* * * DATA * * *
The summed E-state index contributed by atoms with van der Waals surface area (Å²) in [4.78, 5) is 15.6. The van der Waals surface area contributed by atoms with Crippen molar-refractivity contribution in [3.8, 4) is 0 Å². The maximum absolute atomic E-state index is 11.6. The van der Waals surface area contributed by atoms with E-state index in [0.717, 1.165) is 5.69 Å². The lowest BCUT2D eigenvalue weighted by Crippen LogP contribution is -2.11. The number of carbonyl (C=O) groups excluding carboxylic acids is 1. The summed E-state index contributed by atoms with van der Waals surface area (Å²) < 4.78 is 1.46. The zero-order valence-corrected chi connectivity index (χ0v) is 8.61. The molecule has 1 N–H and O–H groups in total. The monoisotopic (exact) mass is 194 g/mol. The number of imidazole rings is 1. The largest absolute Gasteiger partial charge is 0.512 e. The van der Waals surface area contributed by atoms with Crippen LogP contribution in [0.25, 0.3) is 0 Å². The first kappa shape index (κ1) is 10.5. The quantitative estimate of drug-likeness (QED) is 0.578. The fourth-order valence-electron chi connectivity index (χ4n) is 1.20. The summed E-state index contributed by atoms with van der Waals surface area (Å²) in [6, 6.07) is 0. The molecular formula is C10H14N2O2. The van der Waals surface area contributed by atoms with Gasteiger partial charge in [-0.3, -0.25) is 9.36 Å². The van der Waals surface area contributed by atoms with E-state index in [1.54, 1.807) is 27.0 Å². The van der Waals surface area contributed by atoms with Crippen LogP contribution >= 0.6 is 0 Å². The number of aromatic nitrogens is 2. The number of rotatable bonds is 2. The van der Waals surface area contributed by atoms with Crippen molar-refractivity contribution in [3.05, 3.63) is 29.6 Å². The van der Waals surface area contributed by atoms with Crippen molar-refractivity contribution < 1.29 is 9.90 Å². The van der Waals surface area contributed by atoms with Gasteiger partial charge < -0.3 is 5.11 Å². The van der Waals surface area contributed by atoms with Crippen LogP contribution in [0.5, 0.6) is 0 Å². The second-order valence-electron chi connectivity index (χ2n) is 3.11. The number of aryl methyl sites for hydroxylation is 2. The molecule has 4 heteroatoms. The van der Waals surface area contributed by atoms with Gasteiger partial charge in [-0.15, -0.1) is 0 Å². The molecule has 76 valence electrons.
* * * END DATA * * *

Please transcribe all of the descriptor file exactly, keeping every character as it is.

The summed E-state index contributed by atoms with van der Waals surface area (Å²) in [4.78, 5) is 15.6. The van der Waals surface area contributed by atoms with Crippen molar-refractivity contribution in [3.8, 4) is 0 Å². The maximum absolute atomic E-state index is 11.6. The van der Waals surface area contributed by atoms with E-state index in [0.717, 1.165) is 5.69 Å². The lowest BCUT2D eigenvalue weighted by Crippen LogP contribution is -2.11. The number of carbonyl (C=O) groups excluding carboxylic acids is 1. The summed E-state index contributed by atoms with van der Waals surface area (Å²) < 4.78 is 1.46. The zero-order valence-corrected chi connectivity index (χ0v) is 8.61. The molecule has 1 N–H and O–H groups in total. The monoisotopic (exact) mass is 194 g/mol. The number of imidazole rings is 1. The largest absolute Gasteiger partial charge is 0.512 e. The van der Waals surface area contributed by atoms with Crippen LogP contribution in [0.25, 0.3) is 0 Å². The first kappa shape index (κ1) is 10.5. The quantitative estimate of drug-likeness (QED) is 0.578. The fourth-order valence-electron chi connectivity index (χ4n) is 1.20. The summed E-state index contributed by atoms with van der Waals surface area (Å²) in [6, 6.07) is 0. The molecular formula is C10H14N2O2. The van der Waals surface area contributed by atoms with Gasteiger partial charge in [-0.3, -0.25) is 9.36 Å². The van der Waals surface area contributed by atoms with E-state index in [1.54, 1.807) is 27.0 Å². The van der Waals surface area contributed by atoms with Crippen LogP contribution >= 0.6 is 0 Å². The number of aromatic nitrogens is 2. The number of rotatable bonds is 2. The van der Waals surface area contributed by atoms with Crippen molar-refractivity contribution in [3.05, 3.63) is 29.6 Å². The van der Waals surface area contributed by atoms with Crippen molar-refractivity contribution < 1.29 is 9.90 Å². The van der Waals surface area contributed by atoms with Gasteiger partial charge < -0.3 is 5.11 Å². The van der Waals surface area contributed by atoms with Crippen LogP contribution in [0.5, 0.6) is 0 Å². The second-order valence-electron chi connectivity index (χ2n) is 3.11. The number of aryl methyl sites for hydroxylation is 2. The molecule has 4 heteroatoms. The van der Waals surface area contributed by atoms with Gasteiger partial charge in [-0.15, -0.1) is 0 Å². The molecule has 76 valence electrons.